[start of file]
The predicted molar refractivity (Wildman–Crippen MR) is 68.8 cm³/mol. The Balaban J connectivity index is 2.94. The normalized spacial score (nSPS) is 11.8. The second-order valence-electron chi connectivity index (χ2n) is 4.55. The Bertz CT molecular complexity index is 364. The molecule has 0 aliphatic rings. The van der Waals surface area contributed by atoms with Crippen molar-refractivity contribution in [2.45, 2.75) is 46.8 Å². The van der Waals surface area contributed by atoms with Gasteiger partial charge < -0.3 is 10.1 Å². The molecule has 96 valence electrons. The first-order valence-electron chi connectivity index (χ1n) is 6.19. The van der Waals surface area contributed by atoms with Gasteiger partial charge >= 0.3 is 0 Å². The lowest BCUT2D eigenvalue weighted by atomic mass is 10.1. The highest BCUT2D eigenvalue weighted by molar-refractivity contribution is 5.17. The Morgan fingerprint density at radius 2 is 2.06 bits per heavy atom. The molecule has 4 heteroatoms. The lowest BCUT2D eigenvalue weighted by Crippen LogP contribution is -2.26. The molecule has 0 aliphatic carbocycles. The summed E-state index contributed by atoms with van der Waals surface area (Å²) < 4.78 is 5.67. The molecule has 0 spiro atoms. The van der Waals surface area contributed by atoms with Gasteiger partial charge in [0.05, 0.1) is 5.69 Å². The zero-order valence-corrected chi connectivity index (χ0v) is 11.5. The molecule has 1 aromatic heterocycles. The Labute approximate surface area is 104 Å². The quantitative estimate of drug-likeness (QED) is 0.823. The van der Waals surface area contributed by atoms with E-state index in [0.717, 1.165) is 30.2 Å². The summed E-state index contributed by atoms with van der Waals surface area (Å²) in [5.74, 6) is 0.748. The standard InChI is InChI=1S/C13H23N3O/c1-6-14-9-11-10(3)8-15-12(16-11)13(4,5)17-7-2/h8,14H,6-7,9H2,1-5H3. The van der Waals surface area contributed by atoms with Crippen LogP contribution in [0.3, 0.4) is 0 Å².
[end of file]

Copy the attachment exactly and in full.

The predicted molar refractivity (Wildman–Crippen MR) is 68.8 cm³/mol. The Balaban J connectivity index is 2.94. The normalized spacial score (nSPS) is 11.8. The second-order valence-electron chi connectivity index (χ2n) is 4.55. The Bertz CT molecular complexity index is 364. The molecule has 0 aliphatic rings. The van der Waals surface area contributed by atoms with Crippen molar-refractivity contribution in [2.45, 2.75) is 46.8 Å². The van der Waals surface area contributed by atoms with Gasteiger partial charge < -0.3 is 10.1 Å². The molecule has 96 valence electrons. The first-order valence-electron chi connectivity index (χ1n) is 6.19. The van der Waals surface area contributed by atoms with Gasteiger partial charge >= 0.3 is 0 Å². The lowest BCUT2D eigenvalue weighted by atomic mass is 10.1. The highest BCUT2D eigenvalue weighted by molar-refractivity contribution is 5.17. The Morgan fingerprint density at radius 2 is 2.06 bits per heavy atom. The molecule has 4 heteroatoms. The lowest BCUT2D eigenvalue weighted by Crippen LogP contribution is -2.26. The molecule has 0 aliphatic carbocycles. The summed E-state index contributed by atoms with van der Waals surface area (Å²) < 4.78 is 5.67. The molecule has 0 spiro atoms. The van der Waals surface area contributed by atoms with Gasteiger partial charge in [0.05, 0.1) is 5.69 Å². The zero-order valence-corrected chi connectivity index (χ0v) is 11.5. The molecule has 1 aromatic heterocycles. The Labute approximate surface area is 104 Å². The quantitative estimate of drug-likeness (QED) is 0.823. The van der Waals surface area contributed by atoms with E-state index in [0.717, 1.165) is 30.2 Å². The summed E-state index contributed by atoms with van der Waals surface area (Å²) in [5.74, 6) is 0.748. The standard InChI is InChI=1S/C13H23N3O/c1-6-14-9-11-10(3)8-15-12(16-11)13(4,5)17-7-2/h8,14H,6-7,9H2,1-5H3. The van der Waals surface area contributed by atoms with Crippen LogP contribution in [0.3, 0.4) is 0 Å².